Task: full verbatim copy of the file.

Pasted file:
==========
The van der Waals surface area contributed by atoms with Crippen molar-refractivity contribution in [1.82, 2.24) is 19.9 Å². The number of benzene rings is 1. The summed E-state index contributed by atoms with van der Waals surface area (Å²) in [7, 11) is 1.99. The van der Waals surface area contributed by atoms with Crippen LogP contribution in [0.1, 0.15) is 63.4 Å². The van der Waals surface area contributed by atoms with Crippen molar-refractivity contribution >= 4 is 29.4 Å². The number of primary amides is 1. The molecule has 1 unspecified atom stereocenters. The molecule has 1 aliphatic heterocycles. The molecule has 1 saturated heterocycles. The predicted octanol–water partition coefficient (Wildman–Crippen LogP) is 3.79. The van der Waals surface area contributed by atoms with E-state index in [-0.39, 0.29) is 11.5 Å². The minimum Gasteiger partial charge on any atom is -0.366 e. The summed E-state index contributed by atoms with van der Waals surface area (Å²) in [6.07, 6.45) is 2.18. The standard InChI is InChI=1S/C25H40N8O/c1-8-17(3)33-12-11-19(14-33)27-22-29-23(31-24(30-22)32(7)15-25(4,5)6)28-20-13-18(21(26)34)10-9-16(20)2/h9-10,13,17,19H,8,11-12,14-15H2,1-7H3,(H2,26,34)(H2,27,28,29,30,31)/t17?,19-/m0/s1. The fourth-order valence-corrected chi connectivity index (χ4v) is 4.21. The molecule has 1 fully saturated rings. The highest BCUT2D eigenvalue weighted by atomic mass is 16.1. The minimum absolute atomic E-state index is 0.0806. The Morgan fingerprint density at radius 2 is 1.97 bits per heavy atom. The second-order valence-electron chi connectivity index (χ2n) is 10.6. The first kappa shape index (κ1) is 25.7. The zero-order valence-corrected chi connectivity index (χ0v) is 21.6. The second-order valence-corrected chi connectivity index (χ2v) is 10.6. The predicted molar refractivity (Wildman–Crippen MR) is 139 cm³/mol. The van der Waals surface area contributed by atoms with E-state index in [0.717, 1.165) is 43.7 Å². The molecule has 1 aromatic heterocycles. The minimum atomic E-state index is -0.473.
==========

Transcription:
The van der Waals surface area contributed by atoms with Crippen molar-refractivity contribution in [1.82, 2.24) is 19.9 Å². The number of benzene rings is 1. The summed E-state index contributed by atoms with van der Waals surface area (Å²) in [7, 11) is 1.99. The van der Waals surface area contributed by atoms with Crippen LogP contribution in [0.1, 0.15) is 63.4 Å². The van der Waals surface area contributed by atoms with Crippen molar-refractivity contribution >= 4 is 29.4 Å². The number of primary amides is 1. The molecule has 1 unspecified atom stereocenters. The molecule has 1 aliphatic heterocycles. The molecule has 1 saturated heterocycles. The predicted octanol–water partition coefficient (Wildman–Crippen LogP) is 3.79. The van der Waals surface area contributed by atoms with E-state index in [-0.39, 0.29) is 11.5 Å². The minimum Gasteiger partial charge on any atom is -0.366 e. The summed E-state index contributed by atoms with van der Waals surface area (Å²) in [6.07, 6.45) is 2.18. The standard InChI is InChI=1S/C25H40N8O/c1-8-17(3)33-12-11-19(14-33)27-22-29-23(31-24(30-22)32(7)15-25(4,5)6)28-20-13-18(21(26)34)10-9-16(20)2/h9-10,13,17,19H,8,11-12,14-15H2,1-7H3,(H2,26,34)(H2,27,28,29,30,31)/t17?,19-/m0/s1. The fourth-order valence-corrected chi connectivity index (χ4v) is 4.21. The molecule has 1 fully saturated rings. The highest BCUT2D eigenvalue weighted by atomic mass is 16.1. The minimum absolute atomic E-state index is 0.0806. The Morgan fingerprint density at radius 2 is 1.97 bits per heavy atom. The second-order valence-electron chi connectivity index (χ2n) is 10.6. The first kappa shape index (κ1) is 25.7. The zero-order valence-corrected chi connectivity index (χ0v) is 21.6. The second-order valence-corrected chi connectivity index (χ2v) is 10.6. The predicted molar refractivity (Wildman–Crippen MR) is 139 cm³/mol. The van der Waals surface area contributed by atoms with E-state index in [0.717, 1.165) is 43.7 Å². The molecule has 1 aromatic heterocycles. The minimum atomic E-state index is -0.473.